Tuesday, August 10, 2010

Embedding SMTP server in Seam for testing

Developîng enterprise web applictions sometimes involves implementing email functionality within the application. There is often a need to send out automated emails from the application.

In a lot of cases, there is no SMTP server available to test this email communication. In the company I'm currently working for, SMTP servers are available on most non-production environments, however it's impossible to access them from a development PC. As most of the development occurs on those development PCs, the ability to test emails is vital, as the turnaround time needs to be a short as possible. (code to test).

In additionan to that, email functionality doesn't lend itself well for unit testing. Offcourse it is possible to mock your email service, but at some point you also want to verify (even on a local development pc) that your email is working.

Although I consider TDD one of the most valuable software development techniques, with web development we also resort to manual page testing in the browser to verify functonality. A certain use-case can involve executing business-logic, and sending out an email before being able to continue with the use-case. Obviously, we don't want get stuck at a "Cannot connect to email server" message in our browser at that point.

As far as testing goes, we have the following approaches:

  • Mocking in a unit test using a mocking framework like Mockito
  • Integration testing using SeamTest to validate the email rendering
  • Using an embedded SMTP server to verify end-to-end email functionality.

We'll be focussing on the third option here. In the example below I'll be using Seam (and it's built-in email functionality) as a test-case for an embedded SMTP server. The advantage of using Seam is that we can make full use of email templating using xhtml pages. See the email section in the Seam manual for more information on this.

Setting up the environment
Configuring Tomcat - Email libraries
As discussed here, in the Install the JavaMail libraries section, you need the following 2 JARs in $CATALINA_HOME/common/lib
  • mail.jar
  • activation.jar
Configuring Tomcat - Context
Defining the following element will register the JavaMail Session.
<resource name="mail/Session" auth="Container" type="javax.mail.Session" host="smtp.server">

Later on, we'll see how our application will this resource through a web.xml entry.

Configuring Seam - components.xml
<mail:mail-session session-jndi-name="java:comp/env/mail/Session"/>

Seam Email component
Our Seam email component can be injected in any other Seam component. When invoking the sendMail method, the correct template (xhtml page) will be rendered.
import org.jboss.seam.annotations.In;
import org.jboss.seam.annotations.Name;
import org.jboss.seam.faces.FacesMessages;
import org.jboss.seam.faces.Renderer;

import be.telenet.releasemgmt.pmc.domain.communication.MailService;

public class SeamMailService implements MailService {

@In(create = true)
private Renderer renderer;

private FacesMessages facesMessages;

public void sendMail(String template) {
try {
facesMessages.add("Email sent successfully");
} catch (Exception e) {
facesMessages.add("Email sending failed: " + e.getMessage());


Seam Email Template
The Seam email template is an xhtml page, allowing us to use the same templating technology as we use for our web pages. We have full access to the Seam scopes (via EL expressions) in these templates.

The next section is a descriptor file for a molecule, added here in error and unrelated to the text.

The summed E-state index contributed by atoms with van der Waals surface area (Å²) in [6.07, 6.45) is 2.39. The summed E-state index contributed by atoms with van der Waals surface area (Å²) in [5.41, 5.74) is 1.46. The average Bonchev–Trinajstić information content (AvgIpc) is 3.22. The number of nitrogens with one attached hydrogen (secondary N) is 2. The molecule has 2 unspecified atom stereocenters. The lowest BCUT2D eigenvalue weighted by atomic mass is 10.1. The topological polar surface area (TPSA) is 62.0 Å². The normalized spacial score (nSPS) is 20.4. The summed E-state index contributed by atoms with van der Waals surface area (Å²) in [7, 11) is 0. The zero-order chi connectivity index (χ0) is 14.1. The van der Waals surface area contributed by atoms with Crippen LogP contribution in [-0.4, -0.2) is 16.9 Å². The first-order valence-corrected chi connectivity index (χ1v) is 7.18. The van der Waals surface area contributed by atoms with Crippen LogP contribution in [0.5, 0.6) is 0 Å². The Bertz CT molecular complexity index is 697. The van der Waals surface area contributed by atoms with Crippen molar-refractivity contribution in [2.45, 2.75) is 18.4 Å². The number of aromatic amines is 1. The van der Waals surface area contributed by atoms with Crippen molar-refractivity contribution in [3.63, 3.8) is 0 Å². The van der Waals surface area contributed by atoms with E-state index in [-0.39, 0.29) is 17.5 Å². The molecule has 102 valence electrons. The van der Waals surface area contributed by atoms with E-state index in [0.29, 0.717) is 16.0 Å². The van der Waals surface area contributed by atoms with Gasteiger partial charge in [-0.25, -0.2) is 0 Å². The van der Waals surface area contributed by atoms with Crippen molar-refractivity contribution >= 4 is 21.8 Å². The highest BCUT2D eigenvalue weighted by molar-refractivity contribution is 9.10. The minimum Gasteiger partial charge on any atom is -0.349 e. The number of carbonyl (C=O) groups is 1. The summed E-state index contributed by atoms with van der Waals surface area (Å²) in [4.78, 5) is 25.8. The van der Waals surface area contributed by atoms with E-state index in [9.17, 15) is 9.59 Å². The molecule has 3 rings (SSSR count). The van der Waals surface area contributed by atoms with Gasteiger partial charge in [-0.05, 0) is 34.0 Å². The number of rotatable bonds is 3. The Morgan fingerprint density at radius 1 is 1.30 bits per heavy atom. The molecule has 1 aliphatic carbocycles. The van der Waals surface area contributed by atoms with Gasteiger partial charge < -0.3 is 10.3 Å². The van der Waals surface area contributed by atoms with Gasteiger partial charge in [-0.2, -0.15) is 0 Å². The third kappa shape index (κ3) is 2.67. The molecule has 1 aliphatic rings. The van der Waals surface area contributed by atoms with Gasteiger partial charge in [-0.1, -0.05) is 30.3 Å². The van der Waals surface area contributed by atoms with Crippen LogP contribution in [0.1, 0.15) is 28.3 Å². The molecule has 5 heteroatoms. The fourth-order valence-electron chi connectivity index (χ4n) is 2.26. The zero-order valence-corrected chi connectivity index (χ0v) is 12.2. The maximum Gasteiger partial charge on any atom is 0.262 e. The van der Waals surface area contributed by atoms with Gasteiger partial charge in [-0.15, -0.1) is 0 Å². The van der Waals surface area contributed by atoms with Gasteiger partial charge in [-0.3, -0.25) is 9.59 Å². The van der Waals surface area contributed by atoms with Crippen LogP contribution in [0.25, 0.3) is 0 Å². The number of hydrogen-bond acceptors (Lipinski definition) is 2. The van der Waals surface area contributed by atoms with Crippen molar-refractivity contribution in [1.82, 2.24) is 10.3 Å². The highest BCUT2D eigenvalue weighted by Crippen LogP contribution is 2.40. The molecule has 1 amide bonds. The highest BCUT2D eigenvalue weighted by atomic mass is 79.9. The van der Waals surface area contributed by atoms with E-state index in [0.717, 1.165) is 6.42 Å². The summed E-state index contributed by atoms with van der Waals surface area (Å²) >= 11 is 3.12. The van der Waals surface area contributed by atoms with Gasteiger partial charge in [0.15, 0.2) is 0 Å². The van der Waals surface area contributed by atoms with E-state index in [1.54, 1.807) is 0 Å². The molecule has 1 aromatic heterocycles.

<m:message xmlns="http://www.w3.org/1999/xhtml"

<ui:repeat value="#{recipients}" var="recipient">
<m:to name="#{recipient.userId}" address="#{recipient.email}" />
<m:from name="#{sender.userId}" address="#{sender.email}" />
<m:subject>Email Title</m:subject>
<h1>Email body, feel free to use HTML tags and EL Expressions here</h1>

Wiser Smtp Server Bootstrapper
We'll be using Wiser as the embedded SMTP server. We'll wrap it in a Seam component to have proper lifecycle management (start/stop), and also use it later on to have a view on the message processed by the SMTP server.
  • Starts the SMTP server (on port 25) after Seam startup.
  • Stops SMTP server when the Seam Application Context is released.
  • Provides access to the messages in our SMTP server
  • Contains a helper method to display the body of the message

public class WiserSmtpBootstrapper {

private Wiser wiser;

public Wiser getWiser() {
return wiser;

public void startSmtpServer() {
this.wiser = new Wiser(25);

public void stopSmtpServer() {


public List<WiserMessage> getMessages() {
return this.wiser.getMessages();

public String getBody(byte[] content) {
return new String(content);


Display email messages
Our SMTP Wrapper component (Seam component) that is put in application scope is also used to display the actual email messages.
<rich:dataTable id="emailList" value="#{wiserSmtpServer.messages}" var="email"

<f:facet name="header">
<h:outputText value="#{messages.email_from}" />
<h:outputText value="#{email.envelopeSender}" />

<f:facet name="header">
<h:outputText value="#{messages.email_to}" />
<h:outputText value="#{email.envelopeReceiver}" />

<f:facet name="header">
<h:outputText value="#{messages.email_subject}" />
<h:outputText value="#{email.mimeMessage.subject}" />

<f:facet name="header">
<h:outputText value="#{messages.email_body}" />
<h:outputText value="#{wiserSmtpServer.getBody(email.data)}" escape="false" />



  1. Great! This certainly appears to be very informative. It's beneficial to know that SMTP server embedded in Seam can open the possibility of email functionality within the system. Would there be any instances where this method would not work as intended?

    Mark from chauffe eau gaz 

  2. Since Office 2007, Microsoft changed their rendering engine from Internet Explorer’s to that of Word.

    email rendering